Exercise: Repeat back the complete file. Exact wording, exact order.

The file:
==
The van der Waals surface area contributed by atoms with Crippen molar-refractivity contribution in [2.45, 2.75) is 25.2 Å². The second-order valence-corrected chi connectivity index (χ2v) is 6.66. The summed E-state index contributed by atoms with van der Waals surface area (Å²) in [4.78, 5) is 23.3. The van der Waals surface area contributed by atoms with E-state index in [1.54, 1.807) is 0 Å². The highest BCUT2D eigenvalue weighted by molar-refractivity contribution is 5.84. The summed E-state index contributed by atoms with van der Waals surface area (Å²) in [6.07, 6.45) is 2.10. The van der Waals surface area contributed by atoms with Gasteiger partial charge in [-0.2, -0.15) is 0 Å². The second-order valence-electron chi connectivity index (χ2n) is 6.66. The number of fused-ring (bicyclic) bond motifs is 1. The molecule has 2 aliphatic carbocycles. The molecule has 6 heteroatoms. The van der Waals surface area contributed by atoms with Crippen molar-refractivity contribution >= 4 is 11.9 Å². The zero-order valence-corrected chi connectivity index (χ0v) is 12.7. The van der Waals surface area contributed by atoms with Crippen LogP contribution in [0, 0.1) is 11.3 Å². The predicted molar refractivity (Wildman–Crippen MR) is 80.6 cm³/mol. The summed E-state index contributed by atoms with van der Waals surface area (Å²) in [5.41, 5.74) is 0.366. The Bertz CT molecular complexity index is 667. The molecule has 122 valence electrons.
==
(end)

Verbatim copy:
The van der Waals surface area contributed by atoms with Crippen molar-refractivity contribution in [2.45, 2.75) is 25.2 Å². The second-order valence-corrected chi connectivity index (χ2v) is 6.66. The summed E-state index contributed by atoms with van der Waals surface area (Å²) in [4.78, 5) is 23.3. The van der Waals surface area contributed by atoms with E-state index in [1.54, 1.807) is 0 Å². The highest BCUT2D eigenvalue weighted by molar-refractivity contribution is 5.84. The summed E-state index contributed by atoms with van der Waals surface area (Å²) in [6.07, 6.45) is 2.10. The van der Waals surface area contributed by atoms with Gasteiger partial charge in [-0.2, -0.15) is 0 Å². The second-order valence-electron chi connectivity index (χ2n) is 6.66. The number of fused-ring (bicyclic) bond motifs is 1. The molecule has 2 aliphatic carbocycles. The molecule has 6 heteroatoms. The van der Waals surface area contributed by atoms with Crippen molar-refractivity contribution >= 4 is 11.9 Å². The zero-order valence-corrected chi connectivity index (χ0v) is 12.7. The van der Waals surface area contributed by atoms with Crippen LogP contribution in [0, 0.1) is 11.3 Å². The predicted molar refractivity (Wildman–Crippen MR) is 80.6 cm³/mol. The summed E-state index contributed by atoms with van der Waals surface area (Å²) in [5.41, 5.74) is 0.366. The Bertz CT molecular complexity index is 667. The molecule has 122 valence electrons.